So I'll teach a lil bit about AES
AES stands for Advanced Encryption Standard made by the U.S. Government blah blah blah...
This is what the decipher is:
AES is based on a design principle known as a http://en.wikipedia.org/wiki/Substitution-permutation_network. It is fast in both http://en.wikipedia.org/wiki/Computer_software and http://en.wikipedia.org/wiki/Hardware. Unlike its predecessor, DES, AES does not use a http://en.wikipedia.org/wiki/Feistel_network.
AES has a fixed http://en.wikipedia.org/wiki/Block_size_%28cryptography%29 of 128 http://en.wikipedia.org/wiki/Bit and a http://en.wikipedia.org/wiki/Key_size of 128, 192, or 256 bits, whereas Rijndael can be specified with block and key sizes in any multiple of 32 bits, with a minimum of 128 bits. The blocksize has a maximum of 256 bits, but the keysize has no theoretical maximum.
AES operates on a 4×4 http://en.wikipedia.org/wiki/Column-major_order matrix of bytes, termed the state (versions of Rijndael with a larger block size have additional columns in the state). Most AES calculations are done in a special finite field.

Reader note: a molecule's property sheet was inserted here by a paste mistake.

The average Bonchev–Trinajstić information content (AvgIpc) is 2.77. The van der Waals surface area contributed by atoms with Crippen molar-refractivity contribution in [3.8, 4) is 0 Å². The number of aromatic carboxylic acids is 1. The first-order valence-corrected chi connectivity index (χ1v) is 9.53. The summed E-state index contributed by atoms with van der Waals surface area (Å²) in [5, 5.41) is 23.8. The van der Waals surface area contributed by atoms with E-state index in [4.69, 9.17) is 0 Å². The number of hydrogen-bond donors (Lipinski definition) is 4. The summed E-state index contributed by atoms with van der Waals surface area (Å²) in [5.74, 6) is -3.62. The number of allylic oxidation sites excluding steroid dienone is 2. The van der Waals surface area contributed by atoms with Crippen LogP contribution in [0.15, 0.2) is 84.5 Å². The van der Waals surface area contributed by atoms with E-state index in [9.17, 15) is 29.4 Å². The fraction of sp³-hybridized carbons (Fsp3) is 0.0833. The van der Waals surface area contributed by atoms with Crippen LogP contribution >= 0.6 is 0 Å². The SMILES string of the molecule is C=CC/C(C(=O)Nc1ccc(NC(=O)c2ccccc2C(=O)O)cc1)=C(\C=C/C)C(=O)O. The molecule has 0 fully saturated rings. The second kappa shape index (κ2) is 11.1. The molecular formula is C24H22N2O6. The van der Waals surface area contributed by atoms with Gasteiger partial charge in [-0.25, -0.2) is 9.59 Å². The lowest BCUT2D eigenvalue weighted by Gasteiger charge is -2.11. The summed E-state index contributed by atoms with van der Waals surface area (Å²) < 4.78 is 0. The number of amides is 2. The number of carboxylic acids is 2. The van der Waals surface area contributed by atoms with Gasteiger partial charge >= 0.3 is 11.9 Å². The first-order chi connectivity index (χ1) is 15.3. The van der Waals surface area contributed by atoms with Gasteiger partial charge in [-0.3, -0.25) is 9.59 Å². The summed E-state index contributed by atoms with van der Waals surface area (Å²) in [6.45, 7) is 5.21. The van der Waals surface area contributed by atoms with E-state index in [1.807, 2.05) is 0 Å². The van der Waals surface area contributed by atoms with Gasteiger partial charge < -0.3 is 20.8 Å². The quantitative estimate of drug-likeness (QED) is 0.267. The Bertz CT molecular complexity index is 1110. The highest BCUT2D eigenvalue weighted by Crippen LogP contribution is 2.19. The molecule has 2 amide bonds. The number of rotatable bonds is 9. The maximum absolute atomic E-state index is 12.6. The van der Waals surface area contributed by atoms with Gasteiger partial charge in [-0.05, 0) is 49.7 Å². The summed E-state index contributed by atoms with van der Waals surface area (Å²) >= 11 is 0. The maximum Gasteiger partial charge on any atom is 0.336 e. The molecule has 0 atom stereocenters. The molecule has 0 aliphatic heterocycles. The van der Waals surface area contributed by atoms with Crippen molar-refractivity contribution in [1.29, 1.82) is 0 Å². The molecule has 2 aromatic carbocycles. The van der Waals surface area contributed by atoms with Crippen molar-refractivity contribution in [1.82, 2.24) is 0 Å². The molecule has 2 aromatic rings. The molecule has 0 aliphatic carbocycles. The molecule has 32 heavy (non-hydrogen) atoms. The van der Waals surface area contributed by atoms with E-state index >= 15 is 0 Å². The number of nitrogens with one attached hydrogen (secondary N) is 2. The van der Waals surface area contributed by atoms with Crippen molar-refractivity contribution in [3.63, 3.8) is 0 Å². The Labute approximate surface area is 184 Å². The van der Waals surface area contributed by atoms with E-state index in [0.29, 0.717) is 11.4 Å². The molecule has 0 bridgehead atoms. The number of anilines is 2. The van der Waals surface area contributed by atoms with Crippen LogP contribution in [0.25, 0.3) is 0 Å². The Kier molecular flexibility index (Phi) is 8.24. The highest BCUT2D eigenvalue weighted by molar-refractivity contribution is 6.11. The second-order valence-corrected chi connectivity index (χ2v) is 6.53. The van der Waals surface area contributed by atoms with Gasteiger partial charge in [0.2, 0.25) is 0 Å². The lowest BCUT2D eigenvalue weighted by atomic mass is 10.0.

The AES cipher is specified as a number of repetitions of transformation rounds that convert the input plaintext into the final output of ciphertext. Each round consists of several processing steps, including one that depends on the encryption key. A set of reverse rounds are applied to transform ciphertext back into the original plaintext using the same encryption key. High-level description of the algorithm
The SubBytes step
- KeyExpansion—round keys are derived from the cipher key using http://en.wikipedia.org/wiki/Rijndael_key_schedule
- Initial Round
- AddRoundKey—each byte of the state is combined with the round key using bitwise xor
- SubBytes—a non-linear substitution step where each byte is replaced with another according to a http://en.wikipedia.org/wiki/Rijndael_S-box.
- ShiftRows—a transposition step where each row of the state is shifted cyclically a certain number of steps.
- MixColumns—a mixing operation which operates on the columns of the state, combining the four bytes in each column.
- Final Round (no MixColumns)